Pulmonary Emphysema As A Cause Of Rib-notching
P Plaza, A Herrejon, I Inchaurraga, R Blanquer, J Martinez, J Palmero
medicine, pulmonary emphysema, pulmonary medicine, pulmonary oligoemia, rib notching
P Plaza, A Herrejon, I Inchaurraga, R Blanquer, J Martinez, J Palmero. Pulmonary Emphysema As A Cause Of Rib-notching. The Internet Journal of Pulmonary Medicine. 2000 Volume 2 Number 1.
A rare case of unilateral rib notching in a patient with pulmonary emphysema is reported. Vascular alterations of the great vessels were ruled out and the right upper lobe (RUL) showed perfusion deficit, which was coincident with the rib notching site. A systemic arteriography proved the occurrence of dilated and tortuous intercostal arteries which caused notching. A review of the literature revealed no well documented case of pulmonary emphysema associated with rib notching.
Rib notching consists of the erosion of the superior or inferior rib margin, showing a characteristic appearance in the chest roentgenogram. The erosion in lower regions is due to persistent pulsation of the dilated intercostal arteries. Coarctation of the aorta remains, by far, the most common cause of notching in the inferior aspects of the ribs, which usually causes notching in the inferior aspects of the third to ninth ribs1. Tetraplegia as a spinal cord lesion is the most common cause of upper marginal rib notching2.
Although the pulmonary emphysema has been described as a likely cause of inferior rib notching3, we found no well-documented case in the literature review.
A 42-year old male patient, who smoked 26 packs-year and suffered from progressive dyspnea for several years. On physical examination, asthenia, low respiratory murmur and clubbing in his hands were found. A chest roentgenogram showed air-trapping in the upper lobes with notching in the lower zone of the posterior regions of the fourth and fifth right ribs. (Figure 1).
The CT scan revealed clear signs of bullous emphysema mainly in the upper lobes. Alpha-1-antitripsin levels were normal. The functional respiratory tests showed a slight obstructive alteration (FEV1 75%), increased RV (155%) and decreased CO diffusion (DLCO 54%, KCO 51%). ECG and arterial blood gas determinations were normal. Magnetic resonance of heart and great vessels revealed no cardiovascular alterations.. An arteriography of the aorta and its branches showed remarkable dilatation of the right intercostal arteries. Bronchial arteries were dilated and tortuous. Fistulous communication between the intercostal, subclavian and internal mammary with the pulmonary circulation was observed (Figure 2-a). Lung scintigraphy showed no perfusion in the right upper lobe and heterogeneous distribution in both lungs (Figure 2b).
The location of the rib notching is of importance to determine the etiological diagnosis. Notching is less common in the upper margin than in the lower one, although they could sometimes be overlooked since they are often slightly visible in the chest x-ray. Rib notching may result from the absence of a stimulus secondary to the repeated contraction of the intercostal muscles, as occurs in tetraplegia4.
The most common cause of lower notching is the coarctation of the aorta5, being unilateral or bilateral according to the level of the coarctation. From a hemodynamic standpoint, it is possible for rib notching to develop into other cardiovascular conditions due to increased intercostal arteries blood supply in the opposite direction to the aorta, unlike to the coarctation of the aorta. Among these conditions are the thrombosis of the abdominal aorta, the obstruction of the subclavian artery (Blalock-Taussig’s operation 6 and Takayasu´s arteritis7) and those which result in decreased pulmonary artery supply1 (Tetralogy of Fallot, pulmonary atresia, pulmonary valve stenosis, Ebstein’s malformation and pulmonary emphysema). The pulmonary emphysema has been reported as an unusual cause of rib-notching3.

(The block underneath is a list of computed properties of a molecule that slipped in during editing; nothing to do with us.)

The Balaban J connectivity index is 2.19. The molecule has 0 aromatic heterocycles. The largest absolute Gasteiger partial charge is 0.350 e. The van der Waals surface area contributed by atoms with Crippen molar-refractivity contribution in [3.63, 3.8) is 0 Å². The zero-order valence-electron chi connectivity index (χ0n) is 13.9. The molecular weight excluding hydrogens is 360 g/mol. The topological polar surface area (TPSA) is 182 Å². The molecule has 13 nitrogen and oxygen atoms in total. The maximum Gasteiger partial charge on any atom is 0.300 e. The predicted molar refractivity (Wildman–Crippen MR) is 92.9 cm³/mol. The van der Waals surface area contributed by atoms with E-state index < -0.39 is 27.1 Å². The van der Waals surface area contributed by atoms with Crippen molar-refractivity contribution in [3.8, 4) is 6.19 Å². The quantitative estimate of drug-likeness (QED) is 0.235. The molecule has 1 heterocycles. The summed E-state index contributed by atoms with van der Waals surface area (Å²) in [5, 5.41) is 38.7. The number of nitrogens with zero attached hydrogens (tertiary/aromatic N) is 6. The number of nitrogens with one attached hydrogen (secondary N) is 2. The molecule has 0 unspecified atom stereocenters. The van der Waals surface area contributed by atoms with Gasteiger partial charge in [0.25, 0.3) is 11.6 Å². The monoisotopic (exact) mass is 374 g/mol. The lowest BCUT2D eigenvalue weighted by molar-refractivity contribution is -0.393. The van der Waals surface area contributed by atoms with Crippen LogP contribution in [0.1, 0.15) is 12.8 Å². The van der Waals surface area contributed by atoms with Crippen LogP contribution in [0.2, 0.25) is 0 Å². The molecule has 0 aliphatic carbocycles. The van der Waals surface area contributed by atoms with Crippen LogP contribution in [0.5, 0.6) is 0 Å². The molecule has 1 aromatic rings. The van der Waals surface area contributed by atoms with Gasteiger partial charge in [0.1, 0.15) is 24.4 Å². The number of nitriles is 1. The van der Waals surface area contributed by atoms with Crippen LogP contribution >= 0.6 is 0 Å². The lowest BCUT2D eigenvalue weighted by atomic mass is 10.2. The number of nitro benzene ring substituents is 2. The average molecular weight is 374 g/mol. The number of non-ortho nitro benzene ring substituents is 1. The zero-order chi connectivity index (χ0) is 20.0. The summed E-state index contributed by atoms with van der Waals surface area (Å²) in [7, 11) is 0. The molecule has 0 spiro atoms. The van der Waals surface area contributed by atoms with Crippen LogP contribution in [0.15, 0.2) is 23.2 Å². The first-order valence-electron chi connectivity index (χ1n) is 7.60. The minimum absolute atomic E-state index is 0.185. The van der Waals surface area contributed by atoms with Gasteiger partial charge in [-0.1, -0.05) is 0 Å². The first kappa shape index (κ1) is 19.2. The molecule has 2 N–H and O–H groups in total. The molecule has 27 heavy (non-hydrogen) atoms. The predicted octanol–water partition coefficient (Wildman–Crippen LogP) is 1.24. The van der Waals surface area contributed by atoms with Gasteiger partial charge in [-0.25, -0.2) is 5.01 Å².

There are other disorders of venous aetiology (superior vena cava obstruction), due to vascular shunt (pulmonary or intercostal arteriovenous fistula), neurogenic (intercostal neurinoma) and osseous (hyperparathyroidism or idiopathic). The idiopathic forms are more common than expected. The location of the rib-notching may be helpful to differentiate the pathological forms from the normal ones. The pathological forms are usually in the mid-third of the posterior arcs of the ribs1. In this patient the notching was unilateral, inferior and were located in the posterior mid-third.
The pulmonary emphysema may often be associated with a vascular deficit located in one or more pulmonary regions, the vascularization being normal or increased in the remaining areas8. In this patient the region of absence of perfusion was consistent with the less ventilated emphysematous area. This progressive diminishment of perfusion in this area leads to the occurrence of intercostal collateral circulation, in a compensatory form. At that level, dilated intercostal arteries develop, as it is shown in the arteriography, which contact with the lower margin of the upper ribs, resulting in rib-notching.
In a post-mortem study including 18 cases of pulmonary emphysema, diminished bronchial circulation was observed which compensated with increased pulmonary systemic circulation, by precapillary anastomoses leading to widening and tortuosity of the intercostal arteries which result in rib-notching9.
In our patient the deficit located on the pulmonary vascular bed with the presence of bullae, led to the hypertrophy of the intercostal vascularization at that level and the occurrence of rib erosion in this area.